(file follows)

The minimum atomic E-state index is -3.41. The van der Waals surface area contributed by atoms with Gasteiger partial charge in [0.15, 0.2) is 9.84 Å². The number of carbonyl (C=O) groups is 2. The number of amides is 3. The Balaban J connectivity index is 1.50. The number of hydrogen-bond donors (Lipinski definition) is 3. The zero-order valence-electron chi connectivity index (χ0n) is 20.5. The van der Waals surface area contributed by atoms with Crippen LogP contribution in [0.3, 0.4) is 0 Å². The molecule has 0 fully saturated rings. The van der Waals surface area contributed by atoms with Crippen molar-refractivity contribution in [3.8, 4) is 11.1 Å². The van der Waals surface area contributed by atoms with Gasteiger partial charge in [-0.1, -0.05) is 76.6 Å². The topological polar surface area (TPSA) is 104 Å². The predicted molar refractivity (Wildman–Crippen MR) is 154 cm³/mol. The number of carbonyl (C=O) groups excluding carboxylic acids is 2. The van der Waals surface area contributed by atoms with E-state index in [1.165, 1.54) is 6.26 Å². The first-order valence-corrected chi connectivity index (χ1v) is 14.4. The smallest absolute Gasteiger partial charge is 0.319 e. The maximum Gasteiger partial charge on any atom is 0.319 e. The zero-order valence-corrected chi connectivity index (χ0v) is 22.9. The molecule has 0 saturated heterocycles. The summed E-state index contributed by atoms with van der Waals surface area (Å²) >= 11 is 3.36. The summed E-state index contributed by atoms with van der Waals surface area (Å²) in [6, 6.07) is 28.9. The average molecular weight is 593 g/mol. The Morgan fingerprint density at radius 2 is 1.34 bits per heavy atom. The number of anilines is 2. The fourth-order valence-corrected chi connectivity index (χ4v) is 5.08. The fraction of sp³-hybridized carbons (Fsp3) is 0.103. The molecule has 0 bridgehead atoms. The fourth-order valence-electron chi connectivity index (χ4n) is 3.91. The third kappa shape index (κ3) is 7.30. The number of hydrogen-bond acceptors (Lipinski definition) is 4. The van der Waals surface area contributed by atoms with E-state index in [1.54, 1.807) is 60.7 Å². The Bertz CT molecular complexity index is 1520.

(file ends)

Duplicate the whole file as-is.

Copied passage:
The minimum atomic E-state index is -3.41. The van der Waals surface area contributed by atoms with Gasteiger partial charge in [0.15, 0.2) is 9.84 Å². The number of carbonyl (C=O) groups is 2. The number of amides is 3. The Balaban J connectivity index is 1.50. The number of hydrogen-bond donors (Lipinski definition) is 3. The zero-order valence-electron chi connectivity index (χ0n) is 20.5. The van der Waals surface area contributed by atoms with Crippen LogP contribution in [0.3, 0.4) is 0 Å². The molecule has 0 fully saturated rings. The van der Waals surface area contributed by atoms with Crippen molar-refractivity contribution in [3.8, 4) is 11.1 Å². The van der Waals surface area contributed by atoms with Gasteiger partial charge in [-0.1, -0.05) is 76.6 Å². The topological polar surface area (TPSA) is 104 Å². The predicted molar refractivity (Wildman–Crippen MR) is 154 cm³/mol. The number of carbonyl (C=O) groups excluding carboxylic acids is 2. The van der Waals surface area contributed by atoms with E-state index in [1.165, 1.54) is 6.26 Å². The first-order valence-corrected chi connectivity index (χ1v) is 14.4. The smallest absolute Gasteiger partial charge is 0.319 e. The maximum Gasteiger partial charge on any atom is 0.319 e. The zero-order valence-corrected chi connectivity index (χ0v) is 22.9. The molecule has 0 saturated heterocycles. The summed E-state index contributed by atoms with van der Waals surface area (Å²) >= 11 is 3.36. The summed E-state index contributed by atoms with van der Waals surface area (Å²) in [6, 6.07) is 28.9. The average molecular weight is 593 g/mol. The Morgan fingerprint density at radius 2 is 1.34 bits per heavy atom. The number of anilines is 2. The fourth-order valence-corrected chi connectivity index (χ4v) is 5.08. The fraction of sp³-hybridized carbons (Fsp3) is 0.103. The molecule has 0 bridgehead atoms. The fourth-order valence-electron chi connectivity index (χ4n) is 3.91. The third kappa shape index (κ3) is 7.30. The number of hydrogen-bond acceptors (Lipinski definition) is 4. The van der Waals surface area contributed by atoms with E-state index in [1.54, 1.807) is 60.7 Å². The Bertz CT molecular complexity index is 1520.